Guardian of the Pueblo
On August 18, 1781, Corporal Vicente Féliz was present at the San Gabriel Mission when eleven families of pobladores arrived from Sonora after a seven-month 960-mile journey from his native town of Álamos. Felipe de Neve, the Governor of Alta California, had ordered the establishment of the pueblo alongside the Porciúncula River (now the Los Angeles River), about eight miles southwest of the San Gabriel.
Vicente Féliz and three other soldiers were assigned to escort the pobladores to their new home when it was founded on September 4, 1781. Because of security concerns that had been expressed for the settlers, the contingent of four soldiers – under the command of José Vicente Féliz – was supposed to remain with the settlers for the first two years of the pueblo’s existence and then withdraw. Governor Pedro Fages had selected Vicente as the most capable of the four soldiers.
The Little Father of the Pueblo
Showing a talent for administrative duties, Féliz eventually became known as the “The Little Father of the Pueblo” and – in effect – might be considered the first police chief of Los Angeles. However, administrators sometimes antagonize their wards, and Vicente certainly had made a few enemies. In January 1785, less than four years after the pueblo was founded, four pobladores had complained about Vicente to his immediate supervisor, José de Zúñiga, Commander of the San Diego Presidio.
However, Vicente continued to earn the respect of many of his peers and continued to play his important role in the early history of Los Angeles. In fact, on January 13, 1787, Governor Pedro Fages appointed Féliz to the office of Comisionado de Los Angeles. In essence, Vicente had become the city manager, the enforcer of laws, and the presiding judge. Vicente Féliz served in this position until 1794 when he retired from the army after 18 years of service.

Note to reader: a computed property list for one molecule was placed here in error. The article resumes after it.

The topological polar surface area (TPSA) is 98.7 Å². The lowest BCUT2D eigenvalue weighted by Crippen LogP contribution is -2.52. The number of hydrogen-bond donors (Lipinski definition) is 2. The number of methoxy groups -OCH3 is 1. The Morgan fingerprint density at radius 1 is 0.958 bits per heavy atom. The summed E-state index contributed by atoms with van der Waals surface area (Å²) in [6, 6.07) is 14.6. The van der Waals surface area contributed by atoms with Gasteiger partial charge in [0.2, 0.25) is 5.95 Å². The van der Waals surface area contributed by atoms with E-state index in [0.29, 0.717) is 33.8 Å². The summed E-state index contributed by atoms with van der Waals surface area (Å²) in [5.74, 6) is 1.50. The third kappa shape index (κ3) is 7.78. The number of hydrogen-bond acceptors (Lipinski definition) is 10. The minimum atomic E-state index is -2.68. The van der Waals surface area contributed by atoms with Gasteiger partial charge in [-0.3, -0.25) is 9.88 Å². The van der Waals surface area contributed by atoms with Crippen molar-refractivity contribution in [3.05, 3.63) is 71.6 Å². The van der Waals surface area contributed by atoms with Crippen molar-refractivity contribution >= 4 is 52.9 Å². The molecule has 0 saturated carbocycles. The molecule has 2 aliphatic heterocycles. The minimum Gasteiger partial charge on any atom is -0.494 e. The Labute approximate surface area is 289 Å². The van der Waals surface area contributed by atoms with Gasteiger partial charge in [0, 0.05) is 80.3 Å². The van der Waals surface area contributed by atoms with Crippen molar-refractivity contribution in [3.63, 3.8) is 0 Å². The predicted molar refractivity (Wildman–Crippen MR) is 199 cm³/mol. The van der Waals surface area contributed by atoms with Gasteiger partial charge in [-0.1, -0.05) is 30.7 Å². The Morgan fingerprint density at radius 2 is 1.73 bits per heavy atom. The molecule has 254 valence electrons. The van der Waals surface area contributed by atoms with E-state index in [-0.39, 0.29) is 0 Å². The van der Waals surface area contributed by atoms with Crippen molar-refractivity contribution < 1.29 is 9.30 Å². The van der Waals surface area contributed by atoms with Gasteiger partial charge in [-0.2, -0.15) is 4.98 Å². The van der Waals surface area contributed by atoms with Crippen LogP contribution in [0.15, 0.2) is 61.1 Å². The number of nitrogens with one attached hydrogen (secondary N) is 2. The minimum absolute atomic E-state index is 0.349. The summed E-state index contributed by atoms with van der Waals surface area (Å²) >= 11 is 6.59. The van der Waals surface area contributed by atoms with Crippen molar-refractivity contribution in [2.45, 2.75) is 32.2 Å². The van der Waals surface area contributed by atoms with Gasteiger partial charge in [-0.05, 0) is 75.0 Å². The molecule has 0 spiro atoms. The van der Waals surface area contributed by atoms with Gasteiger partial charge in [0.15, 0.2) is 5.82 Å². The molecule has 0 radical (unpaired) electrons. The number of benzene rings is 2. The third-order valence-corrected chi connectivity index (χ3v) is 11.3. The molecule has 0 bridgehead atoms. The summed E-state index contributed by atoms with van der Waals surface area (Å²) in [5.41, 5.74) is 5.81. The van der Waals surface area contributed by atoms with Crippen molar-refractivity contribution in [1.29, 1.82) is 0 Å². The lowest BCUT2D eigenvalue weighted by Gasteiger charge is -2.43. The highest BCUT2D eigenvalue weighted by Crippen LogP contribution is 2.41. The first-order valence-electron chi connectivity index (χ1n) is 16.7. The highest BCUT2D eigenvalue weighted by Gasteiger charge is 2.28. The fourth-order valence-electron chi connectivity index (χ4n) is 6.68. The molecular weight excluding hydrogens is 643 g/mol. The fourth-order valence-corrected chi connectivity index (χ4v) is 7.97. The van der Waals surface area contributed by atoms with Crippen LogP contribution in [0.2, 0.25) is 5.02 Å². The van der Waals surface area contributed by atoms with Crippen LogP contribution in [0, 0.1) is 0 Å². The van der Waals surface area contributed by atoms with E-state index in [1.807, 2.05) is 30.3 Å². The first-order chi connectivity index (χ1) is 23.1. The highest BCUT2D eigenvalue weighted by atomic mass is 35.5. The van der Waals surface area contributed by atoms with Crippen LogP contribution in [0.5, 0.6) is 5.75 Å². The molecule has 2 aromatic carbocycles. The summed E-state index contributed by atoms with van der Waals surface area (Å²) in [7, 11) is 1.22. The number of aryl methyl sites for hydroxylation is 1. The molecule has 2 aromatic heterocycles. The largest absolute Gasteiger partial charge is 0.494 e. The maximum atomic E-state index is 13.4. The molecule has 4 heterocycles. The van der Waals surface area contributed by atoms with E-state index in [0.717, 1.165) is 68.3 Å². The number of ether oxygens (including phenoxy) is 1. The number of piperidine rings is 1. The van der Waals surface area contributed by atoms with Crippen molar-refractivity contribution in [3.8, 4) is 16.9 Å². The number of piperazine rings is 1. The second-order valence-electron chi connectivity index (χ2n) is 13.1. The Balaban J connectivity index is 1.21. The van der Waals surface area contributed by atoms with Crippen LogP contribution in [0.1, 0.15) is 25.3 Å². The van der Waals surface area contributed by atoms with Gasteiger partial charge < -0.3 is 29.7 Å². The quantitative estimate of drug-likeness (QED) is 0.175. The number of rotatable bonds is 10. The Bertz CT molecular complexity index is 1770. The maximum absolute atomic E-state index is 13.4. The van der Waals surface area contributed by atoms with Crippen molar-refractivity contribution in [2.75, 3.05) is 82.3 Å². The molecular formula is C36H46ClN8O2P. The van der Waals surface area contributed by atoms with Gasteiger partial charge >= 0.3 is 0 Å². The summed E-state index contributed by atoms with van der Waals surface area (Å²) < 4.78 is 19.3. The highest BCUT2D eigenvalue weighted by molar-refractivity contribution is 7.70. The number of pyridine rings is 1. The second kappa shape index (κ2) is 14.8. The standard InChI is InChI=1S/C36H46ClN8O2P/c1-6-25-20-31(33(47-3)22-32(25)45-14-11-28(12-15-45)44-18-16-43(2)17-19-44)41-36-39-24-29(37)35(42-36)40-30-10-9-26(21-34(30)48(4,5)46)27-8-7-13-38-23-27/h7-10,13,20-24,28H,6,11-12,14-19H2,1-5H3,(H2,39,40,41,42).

By 1795, the small pueblo’s population had grown to 186 residents. For his service to the Pueblo, Vicente was given a land grant of 6,647 acres by Governor Pedro Fages a year or so later. Located in the present day region of Los Feliz and Griffith Park about three miles north of the center of the pueblo, the grant was called El Rancho Nuestra Señora de Refugio de Los Féliz (Our Lady of Refuge of the Féliz Family), but eventually became known simply as Los Féliz.
Anastacio Féliz Retires
While Vicente served his tenure as Los Angeles’ top cop, his kinsman Anastacio Féliz had continued to serve in the military. In the censuses of 1785 and 1790, Anastacio Féliz and his family were tallied as members of the Santa Barbara Presidio’s community. As the California soldiers at the Santa Barbara Presidio grew old and retired from the military service, they were permitted to build adobe homes in the Plaza de Invalidos outside of the presidio grounds. These residences would eventually form the nucleus of the town of Santa Barbara.
During the 1790s, many of the soldiers facing retirement would move to Los Angeles with their families. In a 1798 census, Anastacio Féliz was listed as an invalid soldier of the Santa Barbara Presidio living in the pueblo. He was listed with his wife in Los Angeles’ census of 1799 and 1804 as well. At some point, it appears that Anastacio and his wife moved onto the Los Feliz Rancho that Vicente owned. After more than a decade of living in the Los Angeles area, Anastacio María Féliz died at Rancho Los Féliz and was buried at San Gabriel on May 10, 1810. His wife, Gertrudis Valenzuela, died six years later.
Anastacio’s family continued to serve in the military. In 1807, his daughter, Maria Antonia Féliz, married Antonio María Valenzuela, who was – like her father – a presidio soldier. Maria Antonia and Antonio Maria’s daughter, Maria Gertrudis Valenzuela – bearing the same name as her grandmother (Anastacio’s wife) – also married a soldier of the Mexican Republic, Jose Dolores Olivas. Since then, many descendants of this family have served in the military, first under the flag of Mexico and then of the United States.
The Fate of Los Féliz
The Los Féliz Rancho was eventually inherited by Vicente’s children. The Rancho was the scene of a famous murder in 1836 when Domingo Féliz was ambushed and stabbed to death by his wife’s lover. Eventually, María Ygnacia Féliz – a daughter-in-law of Vicente – inherited the rancho and soon after married Juan Diego Verdugo. At that point, Rancho Los Féliz passed into the hands of the Verdugo and Coronel families and was eventually purchased by Colonel Griffith Jenkins Griffith in 1882.
California Archives, Provincial State Papers, 1767-1822. Archives of California, Bancroft Library, University of California at Berkeley.
Mason, William M. Los Angeles Under the Spanish Flag: Spain’s New World. Burbank, California: Southern California Genealogical Society, 2004.
Schneidau, Barbara. A Guide to Old Santa Barbara: The Spanish and Mexican Periods. Santa Barbara, 1977.
Wikipedia, “Los Feliz, Los Angeles, California,” published at http://en.wikipedia.org/wiki/Los_Feliz,_Los_Angeles,_California [Accessed 10/1/2019].
Vo, Jennifer and John P. Schmal. A Mexican-American Family of California: In the Service of Three Flags. Westminster, Maryland: Heritage Books, 2003.